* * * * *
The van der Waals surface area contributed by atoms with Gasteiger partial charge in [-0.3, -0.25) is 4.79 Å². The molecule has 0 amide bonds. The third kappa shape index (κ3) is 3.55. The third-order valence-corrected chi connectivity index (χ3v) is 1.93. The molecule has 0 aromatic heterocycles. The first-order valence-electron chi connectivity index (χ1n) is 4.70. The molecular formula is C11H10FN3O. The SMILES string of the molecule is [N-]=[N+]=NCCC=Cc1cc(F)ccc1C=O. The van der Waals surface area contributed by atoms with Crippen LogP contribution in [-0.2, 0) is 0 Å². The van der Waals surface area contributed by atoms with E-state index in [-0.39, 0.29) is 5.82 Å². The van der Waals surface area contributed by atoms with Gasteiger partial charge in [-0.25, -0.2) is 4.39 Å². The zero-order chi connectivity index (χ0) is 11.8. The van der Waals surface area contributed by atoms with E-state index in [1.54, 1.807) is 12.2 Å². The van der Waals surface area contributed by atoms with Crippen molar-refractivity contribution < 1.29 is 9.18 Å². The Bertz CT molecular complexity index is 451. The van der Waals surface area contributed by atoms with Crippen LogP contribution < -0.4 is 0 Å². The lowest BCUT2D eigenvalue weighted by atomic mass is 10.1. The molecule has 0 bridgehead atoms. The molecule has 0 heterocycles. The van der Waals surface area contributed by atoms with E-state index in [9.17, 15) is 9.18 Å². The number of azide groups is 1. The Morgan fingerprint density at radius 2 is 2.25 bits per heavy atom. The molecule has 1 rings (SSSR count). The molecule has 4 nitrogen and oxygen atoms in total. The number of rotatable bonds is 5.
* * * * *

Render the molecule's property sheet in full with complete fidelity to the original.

The van der Waals surface area contributed by atoms with Gasteiger partial charge in [-0.3, -0.25) is 4.79 Å². The molecule has 0 amide bonds. The third kappa shape index (κ3) is 3.55. The third-order valence-corrected chi connectivity index (χ3v) is 1.93. The molecule has 0 aromatic heterocycles. The first-order valence-electron chi connectivity index (χ1n) is 4.70. The molecular formula is C11H10FN3O. The SMILES string of the molecule is [N-]=[N+]=NCCC=Cc1cc(F)ccc1C=O. The van der Waals surface area contributed by atoms with Crippen LogP contribution in [-0.2, 0) is 0 Å². The van der Waals surface area contributed by atoms with E-state index in [-0.39, 0.29) is 5.82 Å². The van der Waals surface area contributed by atoms with Gasteiger partial charge in [-0.25, -0.2) is 4.39 Å². The zero-order chi connectivity index (χ0) is 11.8. The van der Waals surface area contributed by atoms with E-state index in [1.54, 1.807) is 12.2 Å². The van der Waals surface area contributed by atoms with Crippen molar-refractivity contribution < 1.29 is 9.18 Å². The Bertz CT molecular complexity index is 451. The van der Waals surface area contributed by atoms with Crippen LogP contribution < -0.4 is 0 Å². The lowest BCUT2D eigenvalue weighted by atomic mass is 10.1. The molecule has 0 bridgehead atoms. The molecule has 0 heterocycles. The van der Waals surface area contributed by atoms with E-state index in [9.17, 15) is 9.18 Å². The number of azide groups is 1. The Morgan fingerprint density at radius 2 is 2.25 bits per heavy atom. The molecule has 1 rings (SSSR count). The molecule has 4 nitrogen and oxygen atoms in total. The number of rotatable bonds is 5.